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Encoding Scheme of Mag Stripe Cards

e142-aq@hercules.Berkeley.EDU (Alan Nishioka) writes:

> Does anybody know how information is encoded on the magnetic stripe for credit cards, bank cards, my student id, etc.? Any references? A trip to the library and looking thru the reader ‘s guide didn’t get me anywhere.

Well, there’s three tracks (ISO 3554), all 0.110″ wide. The top one is 210 BPI and has 7 bits per chr. (incl. parity). Total 79 alpha-num. chrs. The second track has 75 BPI, 5 bits per chr. (incl. par.) total 40 digits The third track has agian 210 BPI, 5 bits per chr (yeah incl. par.) total 107 digits.

Data is coded reversing the polarity of the magnetic field once or twice in the field for that bit. Since you cannot double of half the speed of the card within the space for 1 bit, it all works.

> I just bought a card reader which had 5 ttl level outputs. Two for each of 2 head tracks and a 5th that goes low when a card is being run thru. The chips don’t seem to be identifiable.

Well, the bad news is that you’ll have to write the decoding software yourself. Not much to it, I did it on a Commodore-64. Our magazine (“Hack-Tic”) printed the full specs on all this in the last issue. —

From ucsd!swrinde!zaphod.mps.ohio-state.edu

> Does anybody know how information is encoded on the magnetic stripe for credit cards, bank cards, my student id, etc.? Any references? A trip to the library and looking thru the reader ‘s guide didn’t get me anywhere.

You’ll want to see the American National Standard X4.16 (which I just happen to have sitting in my lap.) It is available from the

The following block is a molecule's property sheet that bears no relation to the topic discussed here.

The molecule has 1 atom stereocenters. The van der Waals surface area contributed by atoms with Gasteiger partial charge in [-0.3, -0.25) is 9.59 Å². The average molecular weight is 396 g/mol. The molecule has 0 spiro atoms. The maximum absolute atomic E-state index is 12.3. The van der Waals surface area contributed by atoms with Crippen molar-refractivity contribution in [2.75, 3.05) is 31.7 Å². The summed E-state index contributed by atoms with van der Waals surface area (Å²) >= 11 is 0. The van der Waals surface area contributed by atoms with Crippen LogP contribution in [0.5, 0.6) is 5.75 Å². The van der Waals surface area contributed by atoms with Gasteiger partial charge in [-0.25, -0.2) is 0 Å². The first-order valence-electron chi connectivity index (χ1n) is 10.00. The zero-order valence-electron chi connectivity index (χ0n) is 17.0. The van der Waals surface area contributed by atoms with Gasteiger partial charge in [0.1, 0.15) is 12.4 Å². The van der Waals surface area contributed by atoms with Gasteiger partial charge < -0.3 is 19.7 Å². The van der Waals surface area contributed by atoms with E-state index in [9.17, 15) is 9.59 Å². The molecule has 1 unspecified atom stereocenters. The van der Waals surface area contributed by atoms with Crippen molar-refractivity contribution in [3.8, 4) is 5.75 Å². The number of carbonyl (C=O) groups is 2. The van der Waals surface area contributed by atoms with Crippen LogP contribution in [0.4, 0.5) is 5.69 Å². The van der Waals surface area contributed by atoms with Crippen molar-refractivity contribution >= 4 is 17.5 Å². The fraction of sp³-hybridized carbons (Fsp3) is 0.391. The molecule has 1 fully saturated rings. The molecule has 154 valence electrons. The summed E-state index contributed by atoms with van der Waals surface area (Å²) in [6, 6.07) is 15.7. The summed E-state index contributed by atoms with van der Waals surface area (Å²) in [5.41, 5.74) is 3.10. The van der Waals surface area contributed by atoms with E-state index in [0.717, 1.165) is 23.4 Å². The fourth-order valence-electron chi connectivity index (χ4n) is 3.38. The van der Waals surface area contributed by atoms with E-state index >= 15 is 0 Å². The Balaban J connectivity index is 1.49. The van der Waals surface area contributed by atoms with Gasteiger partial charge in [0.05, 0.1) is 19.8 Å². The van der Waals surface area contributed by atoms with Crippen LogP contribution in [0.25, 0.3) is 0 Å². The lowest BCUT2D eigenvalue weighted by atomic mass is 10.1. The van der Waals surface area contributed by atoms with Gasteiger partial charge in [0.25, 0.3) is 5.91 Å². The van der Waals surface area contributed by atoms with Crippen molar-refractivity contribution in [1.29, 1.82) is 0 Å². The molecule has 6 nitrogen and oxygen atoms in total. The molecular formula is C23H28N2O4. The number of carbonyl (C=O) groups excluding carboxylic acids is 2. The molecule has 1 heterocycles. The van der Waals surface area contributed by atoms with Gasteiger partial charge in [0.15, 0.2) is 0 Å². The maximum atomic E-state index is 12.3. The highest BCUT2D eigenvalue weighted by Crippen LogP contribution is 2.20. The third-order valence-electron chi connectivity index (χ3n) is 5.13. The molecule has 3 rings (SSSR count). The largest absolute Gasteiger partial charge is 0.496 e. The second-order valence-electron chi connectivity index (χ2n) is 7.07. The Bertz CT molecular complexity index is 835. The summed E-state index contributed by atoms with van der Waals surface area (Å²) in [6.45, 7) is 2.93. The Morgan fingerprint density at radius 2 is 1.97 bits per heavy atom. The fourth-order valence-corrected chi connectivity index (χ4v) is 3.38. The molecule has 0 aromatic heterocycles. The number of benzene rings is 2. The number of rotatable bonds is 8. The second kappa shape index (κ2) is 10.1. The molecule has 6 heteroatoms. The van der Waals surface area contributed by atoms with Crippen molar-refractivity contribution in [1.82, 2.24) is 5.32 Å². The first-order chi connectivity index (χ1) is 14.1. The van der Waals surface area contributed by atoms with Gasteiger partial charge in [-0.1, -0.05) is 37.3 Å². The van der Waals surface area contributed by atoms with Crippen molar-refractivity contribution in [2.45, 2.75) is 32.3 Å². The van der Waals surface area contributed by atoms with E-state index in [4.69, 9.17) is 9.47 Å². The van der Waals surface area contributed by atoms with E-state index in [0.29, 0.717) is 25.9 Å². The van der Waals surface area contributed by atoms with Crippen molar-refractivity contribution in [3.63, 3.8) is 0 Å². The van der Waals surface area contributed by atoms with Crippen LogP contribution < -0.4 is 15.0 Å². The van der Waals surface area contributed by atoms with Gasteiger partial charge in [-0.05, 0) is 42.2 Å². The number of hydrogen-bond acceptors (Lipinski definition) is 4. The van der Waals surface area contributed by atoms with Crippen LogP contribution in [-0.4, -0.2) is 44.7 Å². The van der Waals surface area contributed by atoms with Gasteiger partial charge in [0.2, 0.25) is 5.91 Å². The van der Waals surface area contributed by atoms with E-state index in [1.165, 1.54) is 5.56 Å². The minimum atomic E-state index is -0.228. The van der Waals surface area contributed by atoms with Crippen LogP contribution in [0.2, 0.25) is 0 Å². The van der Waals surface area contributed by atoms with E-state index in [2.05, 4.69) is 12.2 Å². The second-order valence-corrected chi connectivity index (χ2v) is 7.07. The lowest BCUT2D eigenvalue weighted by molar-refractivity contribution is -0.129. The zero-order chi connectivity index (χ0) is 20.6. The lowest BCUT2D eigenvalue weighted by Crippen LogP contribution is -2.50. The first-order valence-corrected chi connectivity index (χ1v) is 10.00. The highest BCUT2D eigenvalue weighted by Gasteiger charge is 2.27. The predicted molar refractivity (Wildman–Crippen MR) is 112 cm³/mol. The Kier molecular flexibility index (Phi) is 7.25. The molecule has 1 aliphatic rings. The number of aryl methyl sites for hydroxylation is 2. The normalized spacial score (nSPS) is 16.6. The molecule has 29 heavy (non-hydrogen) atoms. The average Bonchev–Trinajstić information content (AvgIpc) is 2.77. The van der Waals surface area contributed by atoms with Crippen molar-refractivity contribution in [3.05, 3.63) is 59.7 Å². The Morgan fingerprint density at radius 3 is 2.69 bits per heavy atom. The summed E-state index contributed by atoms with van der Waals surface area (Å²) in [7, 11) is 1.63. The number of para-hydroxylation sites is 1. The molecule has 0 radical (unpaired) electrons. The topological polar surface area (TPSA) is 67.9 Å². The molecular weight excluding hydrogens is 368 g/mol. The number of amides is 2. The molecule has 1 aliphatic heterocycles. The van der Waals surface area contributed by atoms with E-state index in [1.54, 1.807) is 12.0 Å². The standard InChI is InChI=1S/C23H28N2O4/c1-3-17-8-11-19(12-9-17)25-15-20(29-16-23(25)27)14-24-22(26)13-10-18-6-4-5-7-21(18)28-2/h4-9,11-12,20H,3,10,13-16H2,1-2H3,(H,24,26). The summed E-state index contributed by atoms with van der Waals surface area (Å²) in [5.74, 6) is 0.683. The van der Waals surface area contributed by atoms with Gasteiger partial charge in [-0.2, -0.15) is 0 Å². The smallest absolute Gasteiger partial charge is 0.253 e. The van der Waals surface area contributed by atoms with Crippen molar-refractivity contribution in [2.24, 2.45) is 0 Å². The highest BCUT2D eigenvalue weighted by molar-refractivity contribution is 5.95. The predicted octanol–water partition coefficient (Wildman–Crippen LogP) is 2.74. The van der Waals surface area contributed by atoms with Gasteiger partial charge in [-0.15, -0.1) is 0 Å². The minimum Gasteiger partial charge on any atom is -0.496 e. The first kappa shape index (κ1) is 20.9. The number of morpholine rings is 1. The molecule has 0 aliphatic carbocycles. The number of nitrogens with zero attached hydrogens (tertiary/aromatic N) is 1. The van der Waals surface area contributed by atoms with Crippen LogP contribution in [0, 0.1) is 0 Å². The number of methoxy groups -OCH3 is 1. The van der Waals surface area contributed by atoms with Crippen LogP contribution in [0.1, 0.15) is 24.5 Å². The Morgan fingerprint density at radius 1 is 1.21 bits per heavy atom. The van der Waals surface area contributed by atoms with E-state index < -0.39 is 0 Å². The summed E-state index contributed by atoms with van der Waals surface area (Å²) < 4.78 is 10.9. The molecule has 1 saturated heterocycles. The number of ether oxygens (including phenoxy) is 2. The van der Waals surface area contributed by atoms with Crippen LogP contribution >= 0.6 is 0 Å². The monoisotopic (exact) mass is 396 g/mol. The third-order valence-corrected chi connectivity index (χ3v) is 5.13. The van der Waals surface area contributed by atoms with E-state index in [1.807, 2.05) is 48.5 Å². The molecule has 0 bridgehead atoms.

American National Standards Institute, Inc.
1430 Broadway
New York, NY 10018

My version is dated 1983. I suspect it has been superceded by now. It details everything (everything!) you ever could possibly want to know about mag stripe encoding for financial services cards.

> I just bought a card reader which had 5 ttl level outputs. Two for each of 2 head tracks and a 5th that goes low when a card is being run thru. The chips don’t seem to be identifiable.

In most all of the MSR’s I’ve taken apart, the chips are custom. One of our vendor’s configurations for the wiring looked like this:

encoding-scheme-of-mag-stripe-cards
You could use a scope to determine which is which — track 2 is recorded at 75 bits/inch while track 1 is 210 bits/inch. Just watch the blinking! The data is self clocking.

mag-stripe-cards
> I discovered that cards seem to use two different levels of stripe, for a total of 4 tracks on my bank card, but only two on my student id, which are at the wrong level for my reader.

Your bank card will typically only use the read-only tracks one and two. Track 3 is a read/write track that has the same electromagnetic properties as track 1, but its usage is not standardized within the industry. Many cards issued today do not even have magnetic media at the location for track 3. (It was originally intended for off-line ATM authorization, but guess what happened to that idea!)

> The code must be self-clocking and I would guess just have simple error checking (parity) since the card can just be run thru again if necessary.

The parity checking is pretty impressive. Track 1 characters are 6 bits plus one (odd) parity bit. There is also an LRC (Longitudinal Redundancy Check) character after the end sentinel character. The LRC bits are parity bits for all the characters in the track such that the total one bits are odd. (The LRC parity bit is simply a parity check on the LRC character.) This scheme protects against almost all random card damage, as you would have to have four bits wrong (the corners of a rectangle, physically) to escape detection. Track 2 parity detection is the same, but track 2 characters are only 4 bits plus one (odd) parity bit.

The character sets are fairly simple subsets of ASCII. Tracks 1 & 3 use this table:

encoding-scheme-mag-stripe

  • For the encoding of data on magnetic stripe cards, these character positions shall not contain information characters (data content).
  • Optional additional graphic.
  • These characters shall have the following meaning for this application:
  • 25 % represents start sentinel.
  • 3F ? represents end sentinel.
  • 5E ^ represents separator.
  • These character positions are reserved for additional national characters when required. They shall not be used internationally.
Track 1 format:

encoding-scheme-of-mag-stripe-card

Notes:

  1. In accordance with the account numbering scheme in ANSI X4.13-1983.